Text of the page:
• Whilst there is ample learning support for students to help them make the relevant transition to e-learning and blended learning, there isn’t always the same level of support of policy makers.
  • A key policy area for policy makers is to provide the right levels of support to educators as they embed e-learning within the curriculum.
  • The ACCA experience has demonstrated that there needs to be support for educators in helping develop blended learning solutions so that they are able to best leverage the opportunities offered through e-learning.
  • It is a large shift away from strictly face to face traditional’ transmit’ style learning – and training and support needs to be given to help educators adapt to e-Learning.
  • Educators and teachers also need to be given the comfort and confidence that e-learning is not designed to replace them. It is in fact designed to re-configure their role and their place in classrooms.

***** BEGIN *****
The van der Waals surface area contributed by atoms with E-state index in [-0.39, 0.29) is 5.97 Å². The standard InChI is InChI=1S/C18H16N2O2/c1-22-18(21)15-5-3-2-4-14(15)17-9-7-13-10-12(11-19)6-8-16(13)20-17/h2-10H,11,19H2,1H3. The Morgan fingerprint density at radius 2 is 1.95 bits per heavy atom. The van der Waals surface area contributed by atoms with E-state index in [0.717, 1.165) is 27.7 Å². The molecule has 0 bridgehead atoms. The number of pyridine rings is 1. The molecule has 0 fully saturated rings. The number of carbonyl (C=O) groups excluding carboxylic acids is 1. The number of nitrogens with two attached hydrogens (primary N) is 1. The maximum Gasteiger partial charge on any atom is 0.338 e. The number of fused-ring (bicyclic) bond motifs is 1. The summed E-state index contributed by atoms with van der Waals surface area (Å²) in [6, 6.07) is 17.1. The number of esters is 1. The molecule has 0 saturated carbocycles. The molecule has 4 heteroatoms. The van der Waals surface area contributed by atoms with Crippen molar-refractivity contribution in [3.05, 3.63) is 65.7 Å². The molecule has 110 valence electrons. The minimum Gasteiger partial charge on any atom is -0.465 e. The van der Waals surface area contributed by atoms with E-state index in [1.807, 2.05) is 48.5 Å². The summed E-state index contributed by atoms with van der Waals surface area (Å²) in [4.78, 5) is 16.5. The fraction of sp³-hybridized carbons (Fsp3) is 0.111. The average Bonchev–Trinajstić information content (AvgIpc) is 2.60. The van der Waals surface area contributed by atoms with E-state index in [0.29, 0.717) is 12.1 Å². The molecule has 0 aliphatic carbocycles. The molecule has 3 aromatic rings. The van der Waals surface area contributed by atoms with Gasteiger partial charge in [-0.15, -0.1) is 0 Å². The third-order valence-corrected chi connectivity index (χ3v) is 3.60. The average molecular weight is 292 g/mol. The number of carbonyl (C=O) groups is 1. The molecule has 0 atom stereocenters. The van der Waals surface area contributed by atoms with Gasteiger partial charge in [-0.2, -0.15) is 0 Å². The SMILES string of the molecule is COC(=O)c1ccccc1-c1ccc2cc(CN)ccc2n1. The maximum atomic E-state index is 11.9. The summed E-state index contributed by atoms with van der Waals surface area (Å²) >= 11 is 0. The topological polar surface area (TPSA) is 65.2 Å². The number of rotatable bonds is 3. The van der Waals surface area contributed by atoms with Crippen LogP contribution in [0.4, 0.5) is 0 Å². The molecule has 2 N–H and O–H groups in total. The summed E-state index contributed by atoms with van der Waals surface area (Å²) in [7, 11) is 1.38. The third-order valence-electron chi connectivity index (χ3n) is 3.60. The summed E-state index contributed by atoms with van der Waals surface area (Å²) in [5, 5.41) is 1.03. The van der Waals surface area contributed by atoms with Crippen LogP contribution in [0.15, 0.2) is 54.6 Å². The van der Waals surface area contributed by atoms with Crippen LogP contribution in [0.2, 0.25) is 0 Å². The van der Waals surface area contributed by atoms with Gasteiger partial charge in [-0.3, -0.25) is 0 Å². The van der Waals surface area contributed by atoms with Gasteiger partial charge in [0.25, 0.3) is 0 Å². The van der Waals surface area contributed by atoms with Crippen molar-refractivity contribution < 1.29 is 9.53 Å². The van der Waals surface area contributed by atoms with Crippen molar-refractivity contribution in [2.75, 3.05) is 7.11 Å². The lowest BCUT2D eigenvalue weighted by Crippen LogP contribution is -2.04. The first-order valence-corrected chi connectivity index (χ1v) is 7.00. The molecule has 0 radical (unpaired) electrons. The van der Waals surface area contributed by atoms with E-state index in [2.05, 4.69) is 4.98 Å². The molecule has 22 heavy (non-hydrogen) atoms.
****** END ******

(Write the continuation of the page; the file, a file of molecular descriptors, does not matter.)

The value of partnerships

  • Developing effective partnerships will be the most effective way for countries to develop effective e-learning and knowledge platforms and solutions to meet their needs and ambitions.
  • The development of high quality e-learning (from the pedagogy to course development to platform development and delivery) can be extremely resource and investment intensive. This can be a significant deterrent for various developing and transition economies to either defer investment or worse, to develop poorly designed e-learning solutions which hinder more than they help.
  • The ACCA experience has shown that through partnerships, it is possible to develop a high-quality learning experience and allows for stakeholders in developing and transition economies to scale the learning curve much more rapidly.
  • Partnerships between policy makers, educators, industry organisations and employers is vital in developing the e-learning solutions developing nations needs.

Conclusion

E-learning solutions represent the most efficient way for nations to build the productive capacity they need to support the wider learning and development programmes to support their employability agenda, to promote social mobility and tackle the endemic problem of inequality.

The path of e-learning and digital learning that remains ahead of us is an exciting one. It is not without its challenges but a focussed and targeted approach of developing the appropriate e-learning solutions that are fit for purpose and in partnership, where possible, will ensure that much more rapid progress is made.